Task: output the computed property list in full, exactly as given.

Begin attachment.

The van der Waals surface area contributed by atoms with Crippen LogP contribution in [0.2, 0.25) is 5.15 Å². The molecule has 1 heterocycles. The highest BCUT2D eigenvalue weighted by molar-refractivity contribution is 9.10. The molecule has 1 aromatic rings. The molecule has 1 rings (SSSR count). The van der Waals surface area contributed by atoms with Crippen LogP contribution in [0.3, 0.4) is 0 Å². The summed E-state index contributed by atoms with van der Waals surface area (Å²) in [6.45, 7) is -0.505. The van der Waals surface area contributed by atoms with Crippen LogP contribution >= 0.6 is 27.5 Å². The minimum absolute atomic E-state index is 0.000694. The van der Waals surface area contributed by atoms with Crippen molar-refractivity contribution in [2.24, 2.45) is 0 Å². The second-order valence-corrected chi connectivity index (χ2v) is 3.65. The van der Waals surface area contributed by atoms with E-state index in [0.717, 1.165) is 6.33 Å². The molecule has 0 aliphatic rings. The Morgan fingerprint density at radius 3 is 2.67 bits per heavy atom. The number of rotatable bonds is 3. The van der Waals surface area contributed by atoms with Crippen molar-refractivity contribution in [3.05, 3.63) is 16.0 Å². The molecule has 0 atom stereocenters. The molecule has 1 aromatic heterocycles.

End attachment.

The van der Waals surface area contributed by atoms with Crippen LogP contribution in [0.2, 0.25) is 5.15 Å². The molecule has 1 heterocycles. The highest BCUT2D eigenvalue weighted by molar-refractivity contribution is 9.10. The molecule has 1 aromatic rings. The molecule has 1 rings (SSSR count). The van der Waals surface area contributed by atoms with Crippen LogP contribution in [0.3, 0.4) is 0 Å². The summed E-state index contributed by atoms with van der Waals surface area (Å²) in [6.45, 7) is -0.505. The van der Waals surface area contributed by atoms with Crippen LogP contribution >= 0.6 is 27.5 Å². The minimum absolute atomic E-state index is 0.000694. The van der Waals surface area contributed by atoms with Crippen molar-refractivity contribution in [2.24, 2.45) is 0 Å². The second-order valence-corrected chi connectivity index (χ2v) is 3.65. The van der Waals surface area contributed by atoms with E-state index in [0.717, 1.165) is 6.33 Å². The molecule has 0 aliphatic rings. The Morgan fingerprint density at radius 3 is 2.67 bits per heavy atom. The number of rotatable bonds is 3. The van der Waals surface area contributed by atoms with Crippen molar-refractivity contribution in [3.05, 3.63) is 16.0 Å². The molecule has 0 atom stereocenters. The molecule has 1 aromatic heterocycles.